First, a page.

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The Need for a Product Champion

| by Shane Hastie Follow 28 Followers on Mar 31, 2015. Estimated reading time: 4 minutes |

Ron Jeffries recently posted about the need for a Product Champion, someone who knows the customer marketplace, who can be accountable for maximizing success.  He refers to the Scrum Product Owner and XP Customer as possible implementations of the Product Champion.  He mentions that in his latest book The Nature of Software Development he deliberately chose the term Product Champion and that the intent behind the name is that there is more to the role than is normally attributed in Scrum teams.  

He introduces the idealized product effort as:

We might imagine an ideal product situation, where a group of equals band together. They have a product idea and they collaborate actively to create it. They have all the skills they need, they work together as smoothly as the Flying Karamazov Brothers, passing ideas and product bits back and forth, weaving a beautiful product as they go.

He then says that the reality is more likely to be complex and messy,

In most product efforts, we are likely to have issues like these:

  • Some person or organization is funding us.
  • We have a finite budget in time and money.
  • There are key stakeholders who demand control, or the illusion of it.
  • We do not all know the market equally well.
  • We do not all know the technology equally well.
  • We are not all equally good designers.
  • Some of us just want a clear picture of what to do.
  • Some of us want to figure out a better thing to do.
  • … it goes on and on.

He makes the point that the Product Champion is accountable for maximizing the success of the product and that they need to be empowered and knowledgeable.   The Product Champion also doesn’t need to have all the skills and be expert in all the details of building the product.

The Champion is probably not expert in all the details of building a successful product. If it’s an animated movie, she doesn’t know all there is to know about story-boarding, tweening, character development, story-telling, dialog, and all the other things that make up a movie. If it’s a software product, she doesn’t know all the UX, the database, the coding, the testing, and all the creative work that goes into making a delightful product.

What she has is a team, and access to the world of people who may want the product.

He continues to describe how the Product Champion role complements Scrum and helps make it great.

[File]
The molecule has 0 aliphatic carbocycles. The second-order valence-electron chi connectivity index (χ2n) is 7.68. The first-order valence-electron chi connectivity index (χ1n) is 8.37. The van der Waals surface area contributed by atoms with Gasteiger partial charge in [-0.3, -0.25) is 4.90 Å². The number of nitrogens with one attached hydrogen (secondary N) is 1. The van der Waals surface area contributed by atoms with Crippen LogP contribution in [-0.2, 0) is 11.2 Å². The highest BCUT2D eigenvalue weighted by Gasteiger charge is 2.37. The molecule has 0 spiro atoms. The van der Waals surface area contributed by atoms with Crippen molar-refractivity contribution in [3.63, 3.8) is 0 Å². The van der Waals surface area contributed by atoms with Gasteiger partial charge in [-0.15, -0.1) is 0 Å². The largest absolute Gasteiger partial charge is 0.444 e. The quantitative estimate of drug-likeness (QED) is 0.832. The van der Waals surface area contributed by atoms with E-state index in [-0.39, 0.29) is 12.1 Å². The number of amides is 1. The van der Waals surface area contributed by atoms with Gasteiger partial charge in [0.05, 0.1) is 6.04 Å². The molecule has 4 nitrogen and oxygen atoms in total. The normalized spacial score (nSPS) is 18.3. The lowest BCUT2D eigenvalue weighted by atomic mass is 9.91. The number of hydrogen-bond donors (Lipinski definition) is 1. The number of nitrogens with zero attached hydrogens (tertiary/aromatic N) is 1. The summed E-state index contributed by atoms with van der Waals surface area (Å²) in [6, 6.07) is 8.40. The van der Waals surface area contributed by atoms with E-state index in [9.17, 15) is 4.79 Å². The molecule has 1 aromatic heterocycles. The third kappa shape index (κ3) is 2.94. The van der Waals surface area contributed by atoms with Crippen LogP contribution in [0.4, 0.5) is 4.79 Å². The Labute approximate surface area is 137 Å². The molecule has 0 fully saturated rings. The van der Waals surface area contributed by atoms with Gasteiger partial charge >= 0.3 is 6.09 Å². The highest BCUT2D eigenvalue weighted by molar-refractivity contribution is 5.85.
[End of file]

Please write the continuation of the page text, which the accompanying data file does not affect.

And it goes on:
Contrasting the way “Backlog Refinement” is perceived in many organisations with the way a real Product Champion behaves he says

It’s perfectly good Scrum – in fact it’s great Scrum – if the Champion brings in problems and the Dev Team solves the problems. The more flexibility the Champion has in her question, the more power the Team can bring to bear. A conversation takes place, some stories get created, the testing Dev Team members propose a few Executable Acceptance Checks, and the Sprint Goal becomes “Solve this problem.”

He then discusses why many Scrum teams don’t get this ideal situation and challenges them to use Scrum, XP or whatever “Agile” approach they use to influence the organisation and nurture great Product Champions:

  • Learn to build a product increment every two weeks. Use our Scrum Sprint Review to show the product to our Produce Owner (Champion-in-training), and to all the stakeholders we can find.
  • Join actively into Backlog Refinement sessions. Ask questions about the problems behind the stories if stories are too specific. Whenever possible – and it always is – offer better ideas for how to solve the problems.
  • Ask questions about what prospects and users said. Ask to talk with them. If necessary, find some of our own and talk to them. Use what we learn to help the Champion.
  • Make our Product Champion a hero in the organization. Don’t worry that we won’t get credit: if we make them a hero, they’ll keep supporting us and helping us get happier.
  • Use our ScrumMaster to influence the Product Champion, and the organization. That’s what they’re for. Do the same with other team members. Learn to make an elevator pitch. Use your contacts.

In a similar vein, Roman Pilcher found that many of the people who came on his Product Ownership classes were not able to actually act in that capacity.  To help erstwhile product owners understand what the role actually entails he posted a Product Ownership Test which people can take to see if they are REALLY the Product Owner for their product.  He summarizes one of the most important attributes of real product ownership as

To find out if you truly own your product, ask yourself: Am I empowered to disregard feedback and reject requests? Can I say no, even to powerful stakeholders? Exercising agile product ownership requires a positive answer to both questions.

 

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